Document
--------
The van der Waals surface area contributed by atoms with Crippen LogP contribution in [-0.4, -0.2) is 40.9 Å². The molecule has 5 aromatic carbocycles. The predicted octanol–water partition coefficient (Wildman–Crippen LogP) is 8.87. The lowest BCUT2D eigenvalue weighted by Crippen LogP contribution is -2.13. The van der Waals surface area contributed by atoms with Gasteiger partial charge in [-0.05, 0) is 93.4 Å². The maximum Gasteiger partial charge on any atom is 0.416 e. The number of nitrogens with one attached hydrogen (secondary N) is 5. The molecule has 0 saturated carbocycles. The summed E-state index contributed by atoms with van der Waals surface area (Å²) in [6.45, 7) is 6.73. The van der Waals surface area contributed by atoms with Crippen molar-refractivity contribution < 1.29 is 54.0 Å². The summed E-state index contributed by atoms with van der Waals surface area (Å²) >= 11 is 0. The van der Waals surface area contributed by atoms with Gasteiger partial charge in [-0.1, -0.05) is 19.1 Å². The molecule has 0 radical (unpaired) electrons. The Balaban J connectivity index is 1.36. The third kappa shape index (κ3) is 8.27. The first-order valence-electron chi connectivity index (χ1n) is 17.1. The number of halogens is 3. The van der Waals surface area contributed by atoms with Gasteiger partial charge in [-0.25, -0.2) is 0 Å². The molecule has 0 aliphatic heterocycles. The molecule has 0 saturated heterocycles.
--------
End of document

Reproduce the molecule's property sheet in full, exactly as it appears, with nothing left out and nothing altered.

The van der Waals surface area contributed by atoms with Crippen LogP contribution in [-0.4, -0.2) is 40.9 Å². The molecule has 5 aromatic carbocycles. The predicted octanol–water partition coefficient (Wildman–Crippen LogP) is 8.87. The lowest BCUT2D eigenvalue weighted by Crippen LogP contribution is -2.13. The van der Waals surface area contributed by atoms with Gasteiger partial charge in [-0.05, 0) is 93.4 Å². The maximum Gasteiger partial charge on any atom is 0.416 e. The number of nitrogens with one attached hydrogen (secondary N) is 5. The molecule has 0 saturated carbocycles. The summed E-state index contributed by atoms with van der Waals surface area (Å²) in [6.45, 7) is 6.73. The van der Waals surface area contributed by atoms with Crippen molar-refractivity contribution < 1.29 is 54.0 Å². The summed E-state index contributed by atoms with van der Waals surface area (Å²) >= 11 is 0. The van der Waals surface area contributed by atoms with Gasteiger partial charge in [-0.1, -0.05) is 19.1 Å². The molecule has 0 radical (unpaired) electrons. The Balaban J connectivity index is 1.36. The third kappa shape index (κ3) is 8.27. The first-order valence-electron chi connectivity index (χ1n) is 17.1. The number of halogens is 3. The van der Waals surface area contributed by atoms with Gasteiger partial charge in [-0.25, -0.2) is 0 Å². The molecule has 0 aliphatic heterocycles. The molecule has 0 saturated heterocycles.